UPI is running a story today about the patient safety risks inhere in some clinical information systems, and making a case for regulatory oversight. The focus of the story is the paper published in Pediatrics about the University of Pittsburg Children's hospital experience with Cerner's PowerOrder CPOE (the new fancy term for "order entry"). In a post last week about the study, I noted the consensus of those I read and talk to was that the unintended consequences were a result of configuration, implementation and operational decisions made by the hospital rather than defects or poor design of the application.

Yong Han, of the University of Michigan Medical School in Ann Arbor
and lead author of the journal article, told United Press International
he was especially concerned about the software aspect of the problem.

"Medical software directly impacts patient care, for better or
worse, and there are no checks and balances for it right now," said
Han, who formerly worked at the Pittsburgh hospital.

"I could get together with my friends at MIT, whip up a program, put it on the market and no one could stop me," he said.

"Drugs or medical devices must go through some degree of inspection
and evaluation to determine whether the manufacturer's claims are
substantiated. There's no such process for medical-software programs at
the current time, and I think there needs to be," Han argued.

This creates the impression that Han wants to blame the vendor for all the problems that were encountered. UPI interviews another Cerner PowerOrder client who reports using the application, "with no difficulty." Rather than get into to merits of the study it self, which Jim Fackler of Cerner does quite effectively in the UPI story, other points need to be made.

The most obvious point is that risk management and quality assurance are important in both software development before the sale, and just as important during implementation, configuration and when operating decisions are made after the sale. Thus the problem "pierces the veil of commerce," a barrier that the regulatory efforts of the FDA have yet to breech (nor are the anxious to do so). Another point is that while Han and his friends from MIT are no doubt pretty sharp, they probably don't have the tens or hundreds of millions of dollars that would be required to develop and field a product against Cerner and their peers; the days of bringing a new major HIT application to market by a start-up, a la Gerber Alley, are behind us.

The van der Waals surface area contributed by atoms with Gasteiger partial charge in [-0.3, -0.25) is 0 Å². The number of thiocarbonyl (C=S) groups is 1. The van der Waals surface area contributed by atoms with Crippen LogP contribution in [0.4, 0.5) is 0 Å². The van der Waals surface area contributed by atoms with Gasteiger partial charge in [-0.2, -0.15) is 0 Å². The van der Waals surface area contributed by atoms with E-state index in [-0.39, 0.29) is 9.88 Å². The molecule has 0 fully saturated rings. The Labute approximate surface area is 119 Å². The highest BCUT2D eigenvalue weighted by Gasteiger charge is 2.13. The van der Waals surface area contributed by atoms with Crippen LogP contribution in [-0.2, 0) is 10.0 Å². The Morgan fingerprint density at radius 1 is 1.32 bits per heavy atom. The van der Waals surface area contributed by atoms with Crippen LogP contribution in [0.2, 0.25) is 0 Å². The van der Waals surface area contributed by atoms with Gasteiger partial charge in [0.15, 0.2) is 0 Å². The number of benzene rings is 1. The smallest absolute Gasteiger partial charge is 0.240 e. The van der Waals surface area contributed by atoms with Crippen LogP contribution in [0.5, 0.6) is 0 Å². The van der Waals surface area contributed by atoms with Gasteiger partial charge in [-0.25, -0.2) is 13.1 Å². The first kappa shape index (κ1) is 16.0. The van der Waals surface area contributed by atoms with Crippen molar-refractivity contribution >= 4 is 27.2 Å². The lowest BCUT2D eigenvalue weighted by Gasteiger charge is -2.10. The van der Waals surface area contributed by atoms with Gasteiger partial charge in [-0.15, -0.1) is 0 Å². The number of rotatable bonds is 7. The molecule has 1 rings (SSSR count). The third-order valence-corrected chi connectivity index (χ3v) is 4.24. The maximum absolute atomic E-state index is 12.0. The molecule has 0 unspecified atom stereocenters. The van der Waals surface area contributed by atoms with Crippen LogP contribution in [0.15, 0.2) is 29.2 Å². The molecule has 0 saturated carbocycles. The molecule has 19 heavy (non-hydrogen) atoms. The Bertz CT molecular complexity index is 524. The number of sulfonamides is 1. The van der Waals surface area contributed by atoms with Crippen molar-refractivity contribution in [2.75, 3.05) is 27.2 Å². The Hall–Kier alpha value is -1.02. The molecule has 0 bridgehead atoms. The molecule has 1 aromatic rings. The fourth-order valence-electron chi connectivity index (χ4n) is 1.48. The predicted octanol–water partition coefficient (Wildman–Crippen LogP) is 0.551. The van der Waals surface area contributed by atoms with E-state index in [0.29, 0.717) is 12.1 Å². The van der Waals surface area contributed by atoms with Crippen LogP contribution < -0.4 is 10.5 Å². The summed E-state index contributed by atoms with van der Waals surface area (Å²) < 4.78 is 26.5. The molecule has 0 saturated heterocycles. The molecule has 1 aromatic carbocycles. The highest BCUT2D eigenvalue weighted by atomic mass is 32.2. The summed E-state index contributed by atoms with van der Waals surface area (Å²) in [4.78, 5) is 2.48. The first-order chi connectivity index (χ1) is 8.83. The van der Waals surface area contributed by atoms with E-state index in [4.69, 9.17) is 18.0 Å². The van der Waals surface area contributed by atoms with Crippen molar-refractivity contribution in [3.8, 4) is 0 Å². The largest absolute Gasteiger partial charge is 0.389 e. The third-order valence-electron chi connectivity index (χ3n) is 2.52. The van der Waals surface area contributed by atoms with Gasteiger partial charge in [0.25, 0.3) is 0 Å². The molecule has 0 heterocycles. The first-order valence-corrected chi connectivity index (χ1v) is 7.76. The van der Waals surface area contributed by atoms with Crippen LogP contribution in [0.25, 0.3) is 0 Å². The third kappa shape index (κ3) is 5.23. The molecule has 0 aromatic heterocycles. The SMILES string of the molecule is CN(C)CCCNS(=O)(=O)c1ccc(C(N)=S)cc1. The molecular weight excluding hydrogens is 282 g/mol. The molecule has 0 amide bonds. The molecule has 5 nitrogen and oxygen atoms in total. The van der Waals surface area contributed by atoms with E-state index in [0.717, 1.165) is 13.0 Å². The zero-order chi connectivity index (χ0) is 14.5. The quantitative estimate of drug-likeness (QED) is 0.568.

One of the regulatory work products (draft stage) that was reviewed at this weeks networkable medical device study group meeting I participated in this week was a document from Japan that aims to provide regulatory oversight for the very safety reasons that Han alludes to in the quote above. (I'll post an electronic version of the document when I get it.) Regulating health care IT vendors addresses only half the problem. Applying regulatory oversight to users is new territory that could be easily muffed up. At a time when there is increasing demand for clinical information systems and automation at the point of care, shouldering the costs of a new regulatory burden could be disastrous. Prospective buyers can expect falling reimbursement for their services in the future; information technology needs to experience some innovation and commoditization in order to make the adoption of all this technology affordable.

One approach, which I think is likely to be taken, is to classify clinical information systems a class 1 medical device. This would limit the regulatory burden to use of the FDA's Quality System Regulation in the development of software. Vendors should already be doing this to ensure a quality product, but in my experience many corners are rounded in unregulated software development in an effort to fund more features and (in a misguided attempt) to shorten the time to market. The end user problem could be addressed in the same way our study group settled on, a consensus standard that provides a process to manage risk in product and organizational configuration and use.

UPDATE: Here's another take in a Reuters Health article (registration required) by Will Bogg, M.D. With the new information in the Reuters story, the study raises questions about safety and effectiveness in product development and in product deployment - my recommendation/prognostication still stands.

UPDATE: I've been exchanging email with Dr. Han, and he's not happy with how he's been quoted in stories about the CPOE study. Dr. Han made it clear that he is a physician end users, and not an IT expert. In his interviews, he was simply asking the question whether clinical software should be regulated, not making a pitch for regulatory oversight. Journalism is about the story and a point of view rather than the actual events, and the UPI spin is certainly more dramatic.